Religio Medici [and] Its Sequel Christian Morals

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Lea and Blanchard, 1844 - Christian ethics - 226 pages

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Page 207 - And for a time insure to his loved land The sweets of liberty and equal laws ; But martyrs struggle for a brighter prize, And win it with more pain. Their blood is shed In confirmation of the noblest claim, Our claim to feed upon immortal truth, To walk with God, to be divinely free, To soar, and to anticipate the skies.
Page 65 - I am sure there is a common spirit that plays within us, yet makes no part of us; and that is, the spirit of God, the fire and scintillation of that noble and mighty essence, which is the life and radical heat of spirits, and those essences that know not the virtue of the sun; a fire quite contrary to the fire of hell. This is that gentle heat that brooded on the waters, and in six days hatched the world...
Page 36 - Dei, as actus perspicui; where there is an obscurity too deep for our reason, 'tis good to sit down with a description, periphrasis, or adumbration ; for by acquainting our reason how unable it is to display the visible and obvious effects of nature, it becomes more humble and submissive unto the subtleties of faith; and thus I teach my haggard and unreclaimed reason to stoop unto the lure of faith.
Page 213 - ... of all minds, Their only point of rest, eternal Word ! From thee departing they are lost, and rove At random without honour, hope, or peace. From thee is all that soothes the life of man, His high endeavour, and his glad success, His strength to suffer, and his will to serve. But...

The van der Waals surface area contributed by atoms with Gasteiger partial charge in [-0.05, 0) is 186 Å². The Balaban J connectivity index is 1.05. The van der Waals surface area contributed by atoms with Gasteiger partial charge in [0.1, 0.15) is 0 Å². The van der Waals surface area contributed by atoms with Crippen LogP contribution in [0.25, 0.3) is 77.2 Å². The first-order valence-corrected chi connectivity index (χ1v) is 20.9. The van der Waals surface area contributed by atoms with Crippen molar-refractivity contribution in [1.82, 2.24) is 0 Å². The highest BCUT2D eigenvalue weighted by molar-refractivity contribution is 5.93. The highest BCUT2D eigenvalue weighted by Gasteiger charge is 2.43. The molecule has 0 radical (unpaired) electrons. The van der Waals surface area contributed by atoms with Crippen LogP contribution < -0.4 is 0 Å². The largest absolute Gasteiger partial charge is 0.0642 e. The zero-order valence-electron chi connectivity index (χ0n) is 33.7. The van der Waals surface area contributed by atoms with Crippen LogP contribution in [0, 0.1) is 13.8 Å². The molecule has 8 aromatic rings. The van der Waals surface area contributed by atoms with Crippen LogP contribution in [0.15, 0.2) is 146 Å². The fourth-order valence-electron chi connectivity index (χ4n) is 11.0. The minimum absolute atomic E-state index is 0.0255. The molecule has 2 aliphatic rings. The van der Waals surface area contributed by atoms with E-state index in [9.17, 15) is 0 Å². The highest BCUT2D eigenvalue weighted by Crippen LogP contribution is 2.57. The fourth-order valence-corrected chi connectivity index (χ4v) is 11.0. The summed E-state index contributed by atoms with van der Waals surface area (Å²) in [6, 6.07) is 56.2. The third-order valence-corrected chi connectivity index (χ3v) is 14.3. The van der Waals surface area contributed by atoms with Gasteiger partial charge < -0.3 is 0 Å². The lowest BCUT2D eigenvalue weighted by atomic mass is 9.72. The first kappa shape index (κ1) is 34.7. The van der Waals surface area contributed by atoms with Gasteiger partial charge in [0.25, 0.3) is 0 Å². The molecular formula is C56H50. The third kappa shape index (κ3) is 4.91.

Page 30 - City, and yet be forced to surrender ; 'tis therefore far better to enjoy her with peace, than to hazzard her on a battle.
Page 28 - I could never hear the AveMary bell* without an elevation, or think it a sufficient warrant, because they erred in one circumstance, for me to err in all, that is, in silence and dumb contempt ; whilst therefore they directed their devotions to her, I offered mine to God, and rectified the errors of their prayers, by rightly ordering mine own.
Page 76 - ... fallacy, unworthy the desires of a man that can but conceive a thought of the next World; who, in a nobler ambition, should desire to live in his substance in Heaven, rather than his name and shadow in the earth. And therefore at my death I mean to take a total adieu of the World, not caring for a Monument, History, or Epitaph, not so much as the bare memory of my name to be found any where but in the universal Register of GOD.
Page 116 - I do embrace it; for even that vulgar and tavern music, which makes one man merry, another mad, strikes in me a deep fit of devotion, and a profound contemplation of the first composer.
Page 104 - There are infirmities not only of body, but of soul and fortunes, which do require the merciful hand of our abilities. I cannot contemn a man for ignorance, but behold him with as much pity as I do Lazarus. It is no greater charity to clothe his body than apparel the nakedness of his soul.
Page 211 - To some secure and more than mortal height, That liberates and exempts me from them all. It turns submitted to my view, turns round With all its generations ; I behold The tumult, and am still.

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